Investment Week - Property – An Anchor in the Storm
Long held investment beliefs have faced some major challenges in the current environment. The risk free rate, commonly thought of as the yield on government bonds, is not as risk free as once presumed in some markets. Heightened volatility in equity markets has meant that equity market moves that would have been synonymous with significant corrections in the past are no longer considered unusual daily movements. In this environment, reasonable quality real estate is looking like a positively safe haven for investors.
According to the latest Investment Property Databank (IPD) real estate index, UK commercial real estate prices have been relatively flat from the start of this year whilst the other element of total returns from real estate, the income component, has been running at close to 0.6% per month from the end of last year giving a total return of 6.4% for the year to date (up to the end of September). At the time of writing, real estate is one of the few asset classes to provide reasonable positive returns over the year to date. A key question for investors is if this positive performance will be maintained.
Commercial real estate returns are inextricably linked to the health of the underlying economy. If firms are hiring and expanding then they require more space and are prepared to pay higher rents for this space if expansion space is constrained. Investors need to assess the present situation where economic activity looks to be stagnating and companies investment plans are generally on hold in the context of the heightened economic uncertainty. We believe that in the absence of another recession, UK commercial real estate looks well placed to deliver reasonable relative returns. Unlike the post Lehmans correction of 2008, prime quality UK commercial real estate is likely to continue to provide resilience in the current environment. Prices for buildings remain about a third lower than they were in 2008 and a yield of around 5% to 6% for prime quality properties does not look demanding from a pricing perspective. Furthermore, against a yield of 2.6% or thereabouts from government bonds, the margin of around 3% would appear to be adequate compensation for real estate’s illiquidity. The construction pipeline, or future supply, is also relatively constrained.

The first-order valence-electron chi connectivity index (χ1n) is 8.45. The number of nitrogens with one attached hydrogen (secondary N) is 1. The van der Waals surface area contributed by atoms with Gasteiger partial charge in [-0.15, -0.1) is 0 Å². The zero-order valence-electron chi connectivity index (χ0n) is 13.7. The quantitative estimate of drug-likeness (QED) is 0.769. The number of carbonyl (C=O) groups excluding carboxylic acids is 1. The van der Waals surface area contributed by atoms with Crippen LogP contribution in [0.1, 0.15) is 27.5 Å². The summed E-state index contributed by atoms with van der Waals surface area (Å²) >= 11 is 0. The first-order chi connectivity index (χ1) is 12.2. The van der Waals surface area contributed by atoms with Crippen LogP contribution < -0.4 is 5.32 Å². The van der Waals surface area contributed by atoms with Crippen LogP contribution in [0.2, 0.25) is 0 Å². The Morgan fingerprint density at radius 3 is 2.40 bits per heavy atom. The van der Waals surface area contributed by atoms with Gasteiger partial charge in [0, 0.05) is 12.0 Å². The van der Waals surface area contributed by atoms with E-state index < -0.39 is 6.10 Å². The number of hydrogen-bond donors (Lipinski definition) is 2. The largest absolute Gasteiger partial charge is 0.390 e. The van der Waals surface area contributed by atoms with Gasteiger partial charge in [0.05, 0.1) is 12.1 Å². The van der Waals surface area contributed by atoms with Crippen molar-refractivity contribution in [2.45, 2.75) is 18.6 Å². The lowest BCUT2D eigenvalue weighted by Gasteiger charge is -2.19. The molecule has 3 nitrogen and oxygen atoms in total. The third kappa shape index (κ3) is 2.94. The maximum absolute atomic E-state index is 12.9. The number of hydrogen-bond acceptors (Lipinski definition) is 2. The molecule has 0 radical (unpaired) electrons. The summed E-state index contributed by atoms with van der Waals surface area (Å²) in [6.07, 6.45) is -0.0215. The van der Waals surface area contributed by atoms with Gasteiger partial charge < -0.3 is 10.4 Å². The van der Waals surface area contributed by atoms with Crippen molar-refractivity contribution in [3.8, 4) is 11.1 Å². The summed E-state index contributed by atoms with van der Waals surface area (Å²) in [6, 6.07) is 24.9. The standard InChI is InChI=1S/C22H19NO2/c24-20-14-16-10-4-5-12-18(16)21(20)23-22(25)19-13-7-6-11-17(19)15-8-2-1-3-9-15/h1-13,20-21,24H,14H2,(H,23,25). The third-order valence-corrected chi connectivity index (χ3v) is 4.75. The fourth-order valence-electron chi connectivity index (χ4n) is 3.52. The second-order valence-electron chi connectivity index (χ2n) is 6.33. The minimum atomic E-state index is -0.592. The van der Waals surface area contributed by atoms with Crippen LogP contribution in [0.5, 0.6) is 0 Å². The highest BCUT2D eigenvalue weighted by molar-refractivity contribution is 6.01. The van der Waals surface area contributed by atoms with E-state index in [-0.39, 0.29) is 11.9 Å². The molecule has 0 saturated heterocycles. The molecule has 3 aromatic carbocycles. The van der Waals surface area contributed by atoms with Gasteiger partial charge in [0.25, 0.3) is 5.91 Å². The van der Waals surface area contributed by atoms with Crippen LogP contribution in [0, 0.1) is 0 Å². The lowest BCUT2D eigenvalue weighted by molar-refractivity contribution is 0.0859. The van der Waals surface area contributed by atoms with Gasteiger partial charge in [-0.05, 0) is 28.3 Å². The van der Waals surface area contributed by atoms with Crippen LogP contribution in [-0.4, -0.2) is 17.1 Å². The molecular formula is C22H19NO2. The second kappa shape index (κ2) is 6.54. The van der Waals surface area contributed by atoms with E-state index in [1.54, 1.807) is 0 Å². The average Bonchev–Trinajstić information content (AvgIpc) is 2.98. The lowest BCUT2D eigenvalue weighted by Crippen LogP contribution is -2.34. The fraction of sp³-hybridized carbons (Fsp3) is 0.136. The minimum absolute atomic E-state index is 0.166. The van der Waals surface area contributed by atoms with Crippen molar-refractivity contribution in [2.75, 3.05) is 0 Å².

In the current environment, risk aversion remains elevated and investors continue to focus on prime real estate and less risky bond type real estate. There are a number of property types that fall into this category, including supermarkets, hotels, leisure and logistics and these assets generally have commonality of long leases (typically 20-30 years), strong occupiers, and rental indexation to either the Retail Price Index (RPI) or Consumer Price Index (CPI). On the flip side, in a reversal of an increased risk appetite earlier in the year, investors are shunning weakly occupied and vacant secondary or tertiary commercial property in most locations. Additionally, recently dusted off development plans are being put back on the shelf unless occupiers can pre-commit to schemes. This is likely to include the postponement of some of the central London office towers that were being readied for starting onsite over the next 6-12 months with delivery some 3 years hence.
Although tenant demand has wavered recently in some of the more volatile markets such as the City, voids (or vacant space where the rent is not being paid) have remained relatively stable at around 10% of assets (according to index provider Investment Property Databank, IPD) Income from better quality properties continues to be resilient and should remain compelling for investors. Income from tertiary properties however, remains vulnerable to further decline and prices for these types of assets may adjust downward as a result. This adjustment is also likely to be accentuated if banks release a lot more of the poorer quality assets that they hold, a process that appears to be gathering momentum. At present, selecting assets is not necessarily about allocation to retail, office or industrial sectors but more about location, building specification and importantly, the quality of tenants. Large dominant shopping centres continue to experience strong demand from retailers. For example, Westfield Stratford recently opened with more than 95% of units let. Rents have been significantly more resilient in large centres compared to the dire situation in many provincial towns.
For multi-asset investors, real estate assets that are well located with reasonably financially secure firms as tenants are likely to continue to produce a compelling positive sustainable income yield that compares favourably with the depressed yield on a range of other “defensive” type assets. Lastly, it is an often forgotten attribute of property that if the tenant company goes bust the property investor is still left with an asset that can be re-let unlike an equity investment where you might be left with nothing.
Simon Kinnie, Senior Real Estate Analyst, Standard Life Investments
First Published in Investment Week on 07th November 2011